The Strength of a Woman

Who can ever be prepared for a life changing experience?
Going to Algeria to represent The United States as a lead partner on a project established between The US State Department and The Aspen Institute was certainly one for me. And security concerns, language barriers, the role of women in society, and my lost luggage all offered me opportunities to stay focused on WHY I was indeed asked to be there.

Our Panel Discussion on the Value of Arts Entrepreneurship and its Potential for Economic Development. Our panel was moderated by my colleague John Cimino, Creative Leaps International.

About $100K of personal investment and my endless sweat equity for the past four years, has brought me to the true launch of my new adventure- The IAE- through this opportunity. My desire to teach others how to embrace art and cultural exchanges in new and exciting ways- through entrepreneurship- in both the US and the Meghreb region will soon begin to be realized. And to my astonishment, my own core beliefs about what the arts need most to thrive and become (again) a highly-valued and vibrant contributor– through new lenses of cultural diplomacy and advancing economic opportunity– were FINALLY ideas being validated by others right in front of me in Algeria. So much good news!

Never mind that I met US Assistant Secretary of State Jose Fenandez in a pair of jeans I had worn for 2 days because my luggage with all my best clothes never arrived- I still got to meet him and now he knows my name. Never mind the fact that my French is rusty and easy to misunderstand- I tried to speak to most everyone and did so effectively enough (and where I fell down a translator jumped right in to assist me). Never mind that I barely could sleep while I was there. Or that I kept pinching myself out of disbelief that government officials from several countries in the Meghreb, business men, and regional entrepreneurs, repeatedly initiated conversation making it clear of their interest to fund and/or participate in our portion of the project. It was certainly clear to me through out all my conversations, frankly, that a valuable new role for arts and culture to play was of great interest, in general, to the Meghreb region.

Nacira Haddad, Association of Algerian Women in Business ( SEVE) Pauline Shams, National US-Arab Chamber of Commerce and me wearing borrowed clothes.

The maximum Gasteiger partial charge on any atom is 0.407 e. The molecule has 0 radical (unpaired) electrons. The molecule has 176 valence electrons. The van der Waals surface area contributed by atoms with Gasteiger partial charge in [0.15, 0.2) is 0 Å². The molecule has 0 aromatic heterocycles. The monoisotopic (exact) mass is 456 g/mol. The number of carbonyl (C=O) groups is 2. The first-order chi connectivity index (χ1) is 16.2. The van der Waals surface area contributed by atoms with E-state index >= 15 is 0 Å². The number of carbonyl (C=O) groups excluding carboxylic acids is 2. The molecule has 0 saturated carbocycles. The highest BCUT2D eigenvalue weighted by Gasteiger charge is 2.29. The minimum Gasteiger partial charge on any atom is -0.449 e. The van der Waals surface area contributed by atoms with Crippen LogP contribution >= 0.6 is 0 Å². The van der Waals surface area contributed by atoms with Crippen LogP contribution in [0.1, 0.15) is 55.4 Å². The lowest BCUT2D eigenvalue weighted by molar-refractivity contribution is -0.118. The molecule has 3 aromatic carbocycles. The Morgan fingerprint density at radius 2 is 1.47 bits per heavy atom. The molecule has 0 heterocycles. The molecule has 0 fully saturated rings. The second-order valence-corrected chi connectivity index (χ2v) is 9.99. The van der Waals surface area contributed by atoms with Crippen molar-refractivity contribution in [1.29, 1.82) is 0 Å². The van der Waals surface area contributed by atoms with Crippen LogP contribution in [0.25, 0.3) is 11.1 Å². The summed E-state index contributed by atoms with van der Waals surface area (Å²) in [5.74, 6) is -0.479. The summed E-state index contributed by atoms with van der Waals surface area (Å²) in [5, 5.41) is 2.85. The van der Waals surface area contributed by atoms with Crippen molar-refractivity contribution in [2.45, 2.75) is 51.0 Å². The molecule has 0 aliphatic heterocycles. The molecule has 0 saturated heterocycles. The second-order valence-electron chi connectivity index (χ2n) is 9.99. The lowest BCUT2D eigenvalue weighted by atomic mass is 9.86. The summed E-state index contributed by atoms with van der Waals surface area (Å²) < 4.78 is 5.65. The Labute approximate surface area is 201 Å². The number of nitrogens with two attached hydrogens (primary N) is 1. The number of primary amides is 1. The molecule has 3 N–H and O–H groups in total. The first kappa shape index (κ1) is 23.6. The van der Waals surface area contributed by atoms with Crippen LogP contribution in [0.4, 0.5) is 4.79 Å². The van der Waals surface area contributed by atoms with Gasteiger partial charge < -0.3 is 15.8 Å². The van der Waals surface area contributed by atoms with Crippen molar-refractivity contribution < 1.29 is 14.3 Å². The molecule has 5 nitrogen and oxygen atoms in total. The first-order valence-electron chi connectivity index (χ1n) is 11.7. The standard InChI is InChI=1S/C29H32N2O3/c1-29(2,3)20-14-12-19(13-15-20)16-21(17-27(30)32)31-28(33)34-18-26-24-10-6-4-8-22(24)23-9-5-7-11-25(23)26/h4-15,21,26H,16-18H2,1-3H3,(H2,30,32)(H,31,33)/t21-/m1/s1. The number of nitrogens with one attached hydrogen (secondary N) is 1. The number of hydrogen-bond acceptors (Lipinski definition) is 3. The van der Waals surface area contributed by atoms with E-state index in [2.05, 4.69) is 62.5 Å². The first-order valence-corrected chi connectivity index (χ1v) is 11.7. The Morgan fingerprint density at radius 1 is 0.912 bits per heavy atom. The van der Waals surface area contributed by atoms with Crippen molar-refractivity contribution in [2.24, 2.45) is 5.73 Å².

While I am still in awe of the receptivity to new ideas and the kindness extended to us by truly most every person I met there, it was the strong women from the US State Department, US- Algerian Business Council, The National US-Arab Chamber of Commerce, The Aspen Institute, and The Algerian SEVE organization that most impressed me.

In my prior life in the retail and distribution business in the music business I was surrounded by ” good old boys”. Male business executives that (narrowly) placed women in supporting roles only. I was like a bull in a china closet for almost 20 years craving the strength of a sisterhood of collaborative leaders instead. The conference in Algeria served as the launch for our project with The Aspen Institute. Over 25 hand selected speaker and 250 by invitation only participants were selected to attend this conference which was envisioned, negotiated and organized by 5 women under the age of 35. SIMPLY AMAZING!

In the Meghreb, their culture embraces women– many of whom are veiled and expected to be submissive to their husbands, staying home to raise a family. The visibly open appreciation from all of the men who attended this conference for the amazing all star female team of leaders who birthed it into being– Elisabeth Lord Stuart of the U.S.-Algeria Business Council working with Dr. Ismail Chikhoune, The U.S. Department of State’s team led by Julie Egan and Jillian DeLunaby, and Vanessa Zubai and Andrea McDaniel from The Aspen Institute — was truly inspiring. ( And a BIG THANK YOU to Elisabeth Lord Stuart for loaning me some of her clothes. By the way- my luggage was delivered to my home today)

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